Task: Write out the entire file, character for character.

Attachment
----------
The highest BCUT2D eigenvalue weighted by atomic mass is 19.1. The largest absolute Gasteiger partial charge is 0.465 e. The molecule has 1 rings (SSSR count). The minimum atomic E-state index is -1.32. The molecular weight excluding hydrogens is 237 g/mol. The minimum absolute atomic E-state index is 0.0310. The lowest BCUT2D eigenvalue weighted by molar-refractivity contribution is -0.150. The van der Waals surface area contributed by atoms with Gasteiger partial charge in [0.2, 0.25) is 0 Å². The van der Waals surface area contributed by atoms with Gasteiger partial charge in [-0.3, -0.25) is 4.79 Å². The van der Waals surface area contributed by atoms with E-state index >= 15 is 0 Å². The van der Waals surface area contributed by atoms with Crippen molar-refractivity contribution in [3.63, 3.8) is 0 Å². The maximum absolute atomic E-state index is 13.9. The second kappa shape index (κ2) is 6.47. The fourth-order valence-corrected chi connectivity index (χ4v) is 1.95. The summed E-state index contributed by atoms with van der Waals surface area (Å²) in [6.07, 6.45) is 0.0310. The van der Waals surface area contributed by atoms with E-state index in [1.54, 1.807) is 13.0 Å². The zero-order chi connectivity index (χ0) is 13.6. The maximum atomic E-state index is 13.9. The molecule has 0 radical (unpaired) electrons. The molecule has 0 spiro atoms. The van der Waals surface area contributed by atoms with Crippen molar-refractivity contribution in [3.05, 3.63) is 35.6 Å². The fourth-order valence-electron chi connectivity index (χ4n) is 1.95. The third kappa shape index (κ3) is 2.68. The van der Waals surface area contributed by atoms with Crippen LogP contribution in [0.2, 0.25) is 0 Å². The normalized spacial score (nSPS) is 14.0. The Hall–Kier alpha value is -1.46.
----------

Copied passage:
The highest BCUT2D eigenvalue weighted by atomic mass is 19.1. The largest absolute Gasteiger partial charge is 0.465 e. The molecule has 1 rings (SSSR count). The minimum atomic E-state index is -1.32. The molecular weight excluding hydrogens is 237 g/mol. The minimum absolute atomic E-state index is 0.0310. The lowest BCUT2D eigenvalue weighted by molar-refractivity contribution is -0.150. The van der Waals surface area contributed by atoms with Gasteiger partial charge in [0.2, 0.25) is 0 Å². The van der Waals surface area contributed by atoms with Gasteiger partial charge in [-0.3, -0.25) is 4.79 Å². The van der Waals surface area contributed by atoms with E-state index >= 15 is 0 Å². The van der Waals surface area contributed by atoms with Crippen molar-refractivity contribution in [3.63, 3.8) is 0 Å². The maximum absolute atomic E-state index is 13.9. The second kappa shape index (κ2) is 6.47. The fourth-order valence-corrected chi connectivity index (χ4v) is 1.95. The summed E-state index contributed by atoms with van der Waals surface area (Å²) in [6.07, 6.45) is 0.0310. The van der Waals surface area contributed by atoms with E-state index in [1.54, 1.807) is 13.0 Å². The zero-order chi connectivity index (χ0) is 13.6. The maximum atomic E-state index is 13.9. The molecule has 0 radical (unpaired) electrons. The molecule has 0 spiro atoms. The van der Waals surface area contributed by atoms with Crippen molar-refractivity contribution in [3.05, 3.63) is 35.6 Å². The fourth-order valence-electron chi connectivity index (χ4n) is 1.95. The third kappa shape index (κ3) is 2.68. The van der Waals surface area contributed by atoms with Crippen LogP contribution in [0.2, 0.25) is 0 Å². The normalized spacial score (nSPS) is 14.0. The Hall–Kier alpha value is -1.46.